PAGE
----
I was told that I had to read The Hunger Games. So I did. Apparently, so did a lot of people. After its release in 2008, it spent three consecutive years on the New York Times bestseller list. There are reportedly 11 million copies in print, and Lionsgate is releasing it as a movie in March. So I guess you could say that the book has been popular.
The Hunger Games (written by Suzanne Collins) tells a compelling story. North America has been taken over by an oppressive regime which divided the country into 13 districts. When the districts tried to overthrow the Capitol (the seat of the regime), the Capitol destroyed district 13, kept the other 12 districts starving, and forced each of the districts to send two teenagers to participate in the annual Hunger Games, which are essentially a televised death match.
The story follows Katniss and Peeta, the female and male participants from district 12, as they battle each other and the other contestants in the “arena” (a large but apparently enclosed landscape featuring woods, a lake, and open fields). Contestants form alliances, but there can only be one victor, so every alliance is temporary and strained. Every moment of the games are televised—some portions of the games are required viewing—and members of the Capitol watch with anticipation as they place bets on who will win.
What I find most fascinating about this story is the opportunity it provides to examine human dignity. Any time you have human beings hunting one another, you can be sure that a society’s view of humanity has been skewed. Especially when the whole thing is presented as a sport. The book invites a comparison to the coliseum in ancient Rome. The death matches that took place in Rome were just as intense, just as gruesome, and just as celebrated by spectators. The biggest difference is that the coliseum wasn’t fictional.
The Hunger Games definitely presents “the games” as a monstrous affair forced upon people by heartless dictators. So killing people for sport isn’t being promoted. Yet the story presents us with an interesting moral dilemma. Even though we know that the scenario is dehumanizing and barbaric, it’s enjoyable to read about! I’m not saying that I was glorying in killing for sport as I read the book, but the story is compelling, and I kept reading because I was dying to find out what would happen next. The reality that thousands of Romans gathered at the coliseum to watch people who were forced to battle to the death seems incomprehensible, yet teenagers hunting one another is a bestselling storyline! In a fascinating way, the reader finds himself implicated in a morally reprehensible situation. The reader is disgusted by the members of the Capitol who watch and cheer the games, but is not the reader doing exactly the same thing?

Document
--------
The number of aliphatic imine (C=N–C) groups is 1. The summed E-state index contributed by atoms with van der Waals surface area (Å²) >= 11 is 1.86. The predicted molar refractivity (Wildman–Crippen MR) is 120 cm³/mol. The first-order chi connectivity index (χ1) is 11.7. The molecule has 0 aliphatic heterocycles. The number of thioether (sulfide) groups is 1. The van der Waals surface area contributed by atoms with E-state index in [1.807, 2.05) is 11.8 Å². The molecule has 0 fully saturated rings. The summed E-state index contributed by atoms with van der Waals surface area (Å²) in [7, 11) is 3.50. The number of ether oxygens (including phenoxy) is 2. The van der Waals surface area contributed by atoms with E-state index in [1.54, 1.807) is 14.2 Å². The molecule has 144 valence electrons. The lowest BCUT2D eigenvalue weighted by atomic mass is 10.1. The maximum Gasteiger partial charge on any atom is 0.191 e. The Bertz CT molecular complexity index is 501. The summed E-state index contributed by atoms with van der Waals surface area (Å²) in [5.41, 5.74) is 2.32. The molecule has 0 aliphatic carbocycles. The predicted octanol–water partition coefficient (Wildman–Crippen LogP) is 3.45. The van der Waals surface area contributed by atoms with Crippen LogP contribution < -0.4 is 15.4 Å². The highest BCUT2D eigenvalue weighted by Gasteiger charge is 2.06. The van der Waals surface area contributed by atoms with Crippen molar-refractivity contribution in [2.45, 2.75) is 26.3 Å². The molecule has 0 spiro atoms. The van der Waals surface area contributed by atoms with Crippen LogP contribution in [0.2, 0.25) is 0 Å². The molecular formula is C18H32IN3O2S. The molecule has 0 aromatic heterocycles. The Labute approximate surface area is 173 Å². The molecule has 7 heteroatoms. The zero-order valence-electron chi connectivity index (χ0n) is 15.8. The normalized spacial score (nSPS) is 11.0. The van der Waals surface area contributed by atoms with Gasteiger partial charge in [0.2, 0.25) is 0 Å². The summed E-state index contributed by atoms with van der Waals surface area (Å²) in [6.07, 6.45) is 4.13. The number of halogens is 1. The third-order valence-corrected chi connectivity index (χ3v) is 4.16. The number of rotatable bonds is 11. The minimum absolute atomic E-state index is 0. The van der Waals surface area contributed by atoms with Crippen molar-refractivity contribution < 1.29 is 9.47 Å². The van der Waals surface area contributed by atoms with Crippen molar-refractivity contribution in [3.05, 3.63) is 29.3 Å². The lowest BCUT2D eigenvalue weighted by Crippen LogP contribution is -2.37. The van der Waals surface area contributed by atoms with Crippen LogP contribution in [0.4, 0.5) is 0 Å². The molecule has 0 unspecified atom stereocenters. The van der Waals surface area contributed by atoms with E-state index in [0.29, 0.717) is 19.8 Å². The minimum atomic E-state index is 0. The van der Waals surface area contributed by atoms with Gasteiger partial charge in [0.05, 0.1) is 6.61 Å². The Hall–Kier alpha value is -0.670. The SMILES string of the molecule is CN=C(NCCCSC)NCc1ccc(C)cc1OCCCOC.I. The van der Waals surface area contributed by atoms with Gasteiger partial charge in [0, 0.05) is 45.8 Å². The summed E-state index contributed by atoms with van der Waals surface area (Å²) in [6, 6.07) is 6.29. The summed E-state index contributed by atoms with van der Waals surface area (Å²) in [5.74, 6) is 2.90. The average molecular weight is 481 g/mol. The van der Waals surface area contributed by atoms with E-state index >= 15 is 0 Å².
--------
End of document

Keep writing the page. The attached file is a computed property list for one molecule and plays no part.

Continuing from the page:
The book also raises another question: can human dignity be preserved even in such a dark scenario? Collins certainly gives us some characters who care nothing for human dignity. But these characters are portrayed more as monsters than as people. At key moments in the story, Katniss and Peeta (and some of the other characters to an extent) demonstrate a high view of humanity. Peeta vows to preserve his dignity during the games, to live and die as himself and not as an animal. Katniss sings a comforting song to a dying contestant and places flowers around her destroyed body. Peeta and Katniss even refuse to kill one another at the end of the games.
Francis Schaeffer said that there are two things that man has never been able to ignore: (1) the existence of the world as God created it and (2) what he called the “mannishness” of man. By the “mannishness” of man Schaeffer meant that human beings have never been able to overcome the sense that there is something unique about humanity, something that makes man special and unique, something that can’t be explained in purely scientific terms.
I would say that it is exactly this “mannishness” that Collins is wrestling with in The Hunger Games. She may not offer a basis for human dignity, but she recognizes it nonetheless. And the reader recognizes it as well. This is why we can’t quite escape our uneasiness with reading an enjoyable story about teenagers hunting one another. This also explains the success of the book. As we read the book, we are reading about more than a competition, we are viewing humanity from a fresh angle. We are brought face to face with the question of what it means to be human. We won’t find that question answered in The Hunger Games—I believe that the only satisfactory answer is found in the Bible—but it is an essential question to wrestle with.